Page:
Decoding the '-Omas'
Reviewed on September 12, 2012
By Robert H. Shmerling, M.D.
Perhaps you've heard the words adenoma, lipoma and papilloma before. The all end with "-oma." It's one of the most common medical suffixes (word endings) used by doctors in medical records and biopsy reports. What does it mean?
In general, "-oma" refers to a tumor. Because there are so many different locations and types of tumors, including benign and cancerous tumors, there are hundreds of "-oma" words. To make it even more confusing, this suffix is sometimes used to describe a localized swelling that is not actually a tumor. These words may sound exotic, but armed with your new knowledge of the "-oma" suffix, they will be easy to figure out.
"-Oma" comes from the Greek word for swelling, onk˘ma. The "stem" or part of the word that precedes "-oma" tells you what type of tumor or swelling it is.
So, for example, a lipoma is a benign tumor made of fat. (The Greek word for fat is lipos.) An adenoma is a benign tumor commonly found in the colon as a polyp. If it's not removed, it can become colon cancer. A papilloma is a wart or a lumpy tumor found in many parts of the body. Genital warts, a well-known sexually transmitted disease, are caused by infection with human papilloma virus (HPV). This virus also increases the risk of cervical cancer.
If you hang around doctors long enough you're bound to hear one or more of the following terms:
It might seem straightforward now that every medical word ending in "-oma" will be describing a tumor or a localized swelling of some sort. Not so fast. Some words end in "-oma" but don't refer to a tumor or any type of swelling. Examples include:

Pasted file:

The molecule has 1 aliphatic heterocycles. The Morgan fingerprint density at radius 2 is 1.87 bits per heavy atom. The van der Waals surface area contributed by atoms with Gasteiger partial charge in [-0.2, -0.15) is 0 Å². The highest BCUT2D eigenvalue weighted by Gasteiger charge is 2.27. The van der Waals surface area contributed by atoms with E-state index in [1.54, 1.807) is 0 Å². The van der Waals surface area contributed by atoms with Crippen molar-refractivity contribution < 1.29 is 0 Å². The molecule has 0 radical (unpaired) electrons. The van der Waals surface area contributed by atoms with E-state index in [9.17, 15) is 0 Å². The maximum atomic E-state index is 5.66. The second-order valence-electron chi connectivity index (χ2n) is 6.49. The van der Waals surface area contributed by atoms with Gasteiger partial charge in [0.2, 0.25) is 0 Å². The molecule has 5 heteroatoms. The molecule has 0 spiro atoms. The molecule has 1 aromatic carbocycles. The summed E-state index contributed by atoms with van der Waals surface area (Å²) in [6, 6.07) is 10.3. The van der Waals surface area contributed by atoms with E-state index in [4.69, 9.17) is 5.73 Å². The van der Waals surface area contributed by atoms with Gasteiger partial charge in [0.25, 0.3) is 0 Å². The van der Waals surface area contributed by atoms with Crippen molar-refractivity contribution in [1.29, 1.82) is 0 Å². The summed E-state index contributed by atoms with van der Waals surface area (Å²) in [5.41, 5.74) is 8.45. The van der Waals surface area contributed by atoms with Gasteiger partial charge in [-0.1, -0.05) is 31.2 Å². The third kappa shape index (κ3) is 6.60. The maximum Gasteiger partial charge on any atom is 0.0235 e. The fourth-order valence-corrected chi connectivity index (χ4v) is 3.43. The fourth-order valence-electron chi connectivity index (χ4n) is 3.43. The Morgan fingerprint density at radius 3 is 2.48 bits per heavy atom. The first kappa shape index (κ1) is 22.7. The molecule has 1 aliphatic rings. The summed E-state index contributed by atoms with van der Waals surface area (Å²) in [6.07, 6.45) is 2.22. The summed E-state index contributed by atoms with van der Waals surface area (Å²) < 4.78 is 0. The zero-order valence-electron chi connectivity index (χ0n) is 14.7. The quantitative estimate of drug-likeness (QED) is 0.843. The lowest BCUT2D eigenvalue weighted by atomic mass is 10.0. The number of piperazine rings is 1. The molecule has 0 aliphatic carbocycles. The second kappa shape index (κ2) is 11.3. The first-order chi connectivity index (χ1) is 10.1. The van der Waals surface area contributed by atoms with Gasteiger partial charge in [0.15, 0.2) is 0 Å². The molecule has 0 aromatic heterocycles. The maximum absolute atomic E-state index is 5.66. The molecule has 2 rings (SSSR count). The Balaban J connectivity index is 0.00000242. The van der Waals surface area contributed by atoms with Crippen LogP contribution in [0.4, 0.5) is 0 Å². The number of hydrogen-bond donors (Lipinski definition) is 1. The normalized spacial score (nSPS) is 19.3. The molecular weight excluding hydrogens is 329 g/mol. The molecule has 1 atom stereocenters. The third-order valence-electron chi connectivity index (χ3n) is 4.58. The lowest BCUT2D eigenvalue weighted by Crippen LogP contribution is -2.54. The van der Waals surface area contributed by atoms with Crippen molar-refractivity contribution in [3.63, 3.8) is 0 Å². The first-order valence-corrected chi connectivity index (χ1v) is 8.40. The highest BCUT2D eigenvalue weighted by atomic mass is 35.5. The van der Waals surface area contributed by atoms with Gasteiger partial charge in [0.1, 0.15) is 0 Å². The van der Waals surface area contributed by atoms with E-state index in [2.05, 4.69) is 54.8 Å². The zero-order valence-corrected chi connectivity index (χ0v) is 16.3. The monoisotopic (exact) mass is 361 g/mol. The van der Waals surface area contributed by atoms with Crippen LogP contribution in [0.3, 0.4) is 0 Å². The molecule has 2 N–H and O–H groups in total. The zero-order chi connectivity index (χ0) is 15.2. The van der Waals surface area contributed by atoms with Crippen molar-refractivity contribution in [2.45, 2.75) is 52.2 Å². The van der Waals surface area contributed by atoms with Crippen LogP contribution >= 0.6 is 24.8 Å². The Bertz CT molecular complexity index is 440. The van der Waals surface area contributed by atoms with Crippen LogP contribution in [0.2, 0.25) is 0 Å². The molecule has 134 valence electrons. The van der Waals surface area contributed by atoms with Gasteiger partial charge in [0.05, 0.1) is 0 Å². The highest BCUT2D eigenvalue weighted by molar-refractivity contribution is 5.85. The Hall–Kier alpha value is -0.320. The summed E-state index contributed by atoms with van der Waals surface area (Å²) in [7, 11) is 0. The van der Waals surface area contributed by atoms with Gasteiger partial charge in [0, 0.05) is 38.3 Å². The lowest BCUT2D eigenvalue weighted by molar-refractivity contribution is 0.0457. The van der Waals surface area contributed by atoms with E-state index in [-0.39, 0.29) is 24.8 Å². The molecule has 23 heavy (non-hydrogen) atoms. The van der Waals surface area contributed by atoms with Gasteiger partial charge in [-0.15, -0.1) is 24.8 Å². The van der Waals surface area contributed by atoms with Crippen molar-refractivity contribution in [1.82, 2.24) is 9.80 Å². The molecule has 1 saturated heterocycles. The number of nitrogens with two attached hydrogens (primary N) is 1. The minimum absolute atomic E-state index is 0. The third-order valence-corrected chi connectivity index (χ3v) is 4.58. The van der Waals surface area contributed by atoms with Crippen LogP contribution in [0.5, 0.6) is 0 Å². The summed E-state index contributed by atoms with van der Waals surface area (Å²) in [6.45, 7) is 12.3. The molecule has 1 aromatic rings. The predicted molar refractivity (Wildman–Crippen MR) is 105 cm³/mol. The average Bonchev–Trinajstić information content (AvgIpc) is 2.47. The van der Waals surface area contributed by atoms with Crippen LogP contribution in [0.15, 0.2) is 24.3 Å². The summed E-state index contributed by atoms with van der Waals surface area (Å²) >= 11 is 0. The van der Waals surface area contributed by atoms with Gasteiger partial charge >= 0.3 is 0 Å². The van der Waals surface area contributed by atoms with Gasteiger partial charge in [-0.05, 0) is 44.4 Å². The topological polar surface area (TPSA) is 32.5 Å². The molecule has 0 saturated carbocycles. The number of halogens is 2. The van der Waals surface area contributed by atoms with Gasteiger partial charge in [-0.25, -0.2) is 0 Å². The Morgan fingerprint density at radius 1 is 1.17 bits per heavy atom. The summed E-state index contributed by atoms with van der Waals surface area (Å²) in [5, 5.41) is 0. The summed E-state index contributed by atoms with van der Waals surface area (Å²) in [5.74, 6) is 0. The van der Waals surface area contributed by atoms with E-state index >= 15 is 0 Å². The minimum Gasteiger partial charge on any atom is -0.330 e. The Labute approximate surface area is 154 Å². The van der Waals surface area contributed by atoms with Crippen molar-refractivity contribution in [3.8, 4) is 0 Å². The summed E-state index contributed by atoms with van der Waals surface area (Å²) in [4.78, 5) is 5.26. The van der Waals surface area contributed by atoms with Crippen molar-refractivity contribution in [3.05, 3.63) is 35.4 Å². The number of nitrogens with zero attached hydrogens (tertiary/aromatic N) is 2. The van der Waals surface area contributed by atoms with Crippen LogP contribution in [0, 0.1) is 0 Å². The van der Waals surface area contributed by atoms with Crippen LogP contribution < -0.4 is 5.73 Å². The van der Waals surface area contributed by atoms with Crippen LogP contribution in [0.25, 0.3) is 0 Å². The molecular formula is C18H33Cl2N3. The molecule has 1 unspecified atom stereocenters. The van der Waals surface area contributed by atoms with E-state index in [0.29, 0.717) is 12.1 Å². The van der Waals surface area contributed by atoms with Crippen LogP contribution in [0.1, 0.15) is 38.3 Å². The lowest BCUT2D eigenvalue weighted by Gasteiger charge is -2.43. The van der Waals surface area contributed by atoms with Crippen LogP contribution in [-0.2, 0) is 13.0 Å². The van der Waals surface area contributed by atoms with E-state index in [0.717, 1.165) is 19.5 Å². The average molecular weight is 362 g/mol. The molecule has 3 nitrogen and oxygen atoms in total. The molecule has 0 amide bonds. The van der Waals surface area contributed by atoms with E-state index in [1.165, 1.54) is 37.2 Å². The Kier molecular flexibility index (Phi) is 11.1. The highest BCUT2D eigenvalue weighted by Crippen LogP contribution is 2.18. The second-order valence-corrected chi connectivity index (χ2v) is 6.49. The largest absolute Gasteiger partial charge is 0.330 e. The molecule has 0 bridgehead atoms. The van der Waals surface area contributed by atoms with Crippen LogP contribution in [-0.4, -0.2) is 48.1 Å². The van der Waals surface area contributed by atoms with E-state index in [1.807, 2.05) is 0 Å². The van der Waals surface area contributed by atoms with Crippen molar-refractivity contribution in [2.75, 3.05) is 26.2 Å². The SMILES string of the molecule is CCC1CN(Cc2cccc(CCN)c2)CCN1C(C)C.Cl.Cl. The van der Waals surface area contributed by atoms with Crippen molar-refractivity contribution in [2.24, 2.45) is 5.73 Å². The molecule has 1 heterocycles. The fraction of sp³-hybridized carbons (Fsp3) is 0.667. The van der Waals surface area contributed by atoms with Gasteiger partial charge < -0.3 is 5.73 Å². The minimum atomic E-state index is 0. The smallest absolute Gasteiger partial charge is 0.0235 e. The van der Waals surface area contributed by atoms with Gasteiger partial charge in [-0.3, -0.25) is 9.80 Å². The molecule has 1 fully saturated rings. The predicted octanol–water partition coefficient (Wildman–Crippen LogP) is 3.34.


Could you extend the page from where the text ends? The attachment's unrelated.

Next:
Medicine has its own language and, like any language, there are rules and logic and many exceptions to both! Knowing a bit about the most common word beginnings (prefixes) and endings (suffixes) can help you understand the medicalese doctors speak and write. No matter how much you know, however, there will always be new words, new uses for old words and even bad handwriting that can trip you up. In those cases, be sure to ask your doctor to explain in plain language. Otherwise, you may be hearing the words but not really knowing what your doctor is saying.
Robert H. Shmerling, M.D. is associate physician at Beth Israel Deaconess Medical Center and associate professor at Harvard Medical School. He has been a practicing rheumatologist for over 20 years at Beth Israel Deaconess Medical Center. He is an active teacher in the Internal Medicine Residency Program, serving as the Robinson Firm Chief. He is also a teacher in the Rheumatology Fellowship Program.